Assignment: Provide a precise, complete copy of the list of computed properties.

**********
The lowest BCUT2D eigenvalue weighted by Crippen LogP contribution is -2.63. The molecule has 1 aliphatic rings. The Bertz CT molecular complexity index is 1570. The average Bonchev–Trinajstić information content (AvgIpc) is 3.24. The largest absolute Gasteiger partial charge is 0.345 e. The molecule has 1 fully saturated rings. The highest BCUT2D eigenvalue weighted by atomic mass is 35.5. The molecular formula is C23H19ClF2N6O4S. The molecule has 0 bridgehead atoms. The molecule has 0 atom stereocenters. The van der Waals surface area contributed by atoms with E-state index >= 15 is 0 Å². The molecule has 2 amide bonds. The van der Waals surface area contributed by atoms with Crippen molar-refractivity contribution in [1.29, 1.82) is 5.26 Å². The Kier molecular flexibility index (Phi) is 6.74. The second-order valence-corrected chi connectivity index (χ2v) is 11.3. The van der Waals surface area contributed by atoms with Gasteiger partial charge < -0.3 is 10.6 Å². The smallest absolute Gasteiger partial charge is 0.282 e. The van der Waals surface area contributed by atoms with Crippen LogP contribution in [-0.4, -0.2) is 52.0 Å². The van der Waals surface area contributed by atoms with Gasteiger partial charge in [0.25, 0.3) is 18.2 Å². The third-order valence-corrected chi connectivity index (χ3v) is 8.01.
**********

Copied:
The lowest BCUT2D eigenvalue weighted by Crippen LogP contribution is -2.63. The molecule has 1 aliphatic rings. The Bertz CT molecular complexity index is 1570. The average Bonchev–Trinajstić information content (AvgIpc) is 3.24. The largest absolute Gasteiger partial charge is 0.345 e. The molecule has 1 fully saturated rings. The highest BCUT2D eigenvalue weighted by atomic mass is 35.5. The molecular formula is C23H19ClF2N6O4S. The molecule has 0 bridgehead atoms. The molecule has 0 atom stereocenters. The van der Waals surface area contributed by atoms with E-state index >= 15 is 0 Å². The molecule has 2 amide bonds. The van der Waals surface area contributed by atoms with Crippen molar-refractivity contribution in [1.29, 1.82) is 5.26 Å². The Kier molecular flexibility index (Phi) is 6.74. The second-order valence-corrected chi connectivity index (χ2v) is 11.3. The van der Waals surface area contributed by atoms with Gasteiger partial charge < -0.3 is 10.6 Å². The smallest absolute Gasteiger partial charge is 0.282 e. The van der Waals surface area contributed by atoms with Crippen LogP contribution in [-0.4, -0.2) is 52.0 Å². The van der Waals surface area contributed by atoms with Gasteiger partial charge in [0.25, 0.3) is 18.2 Å². The third-order valence-corrected chi connectivity index (χ3v) is 8.01.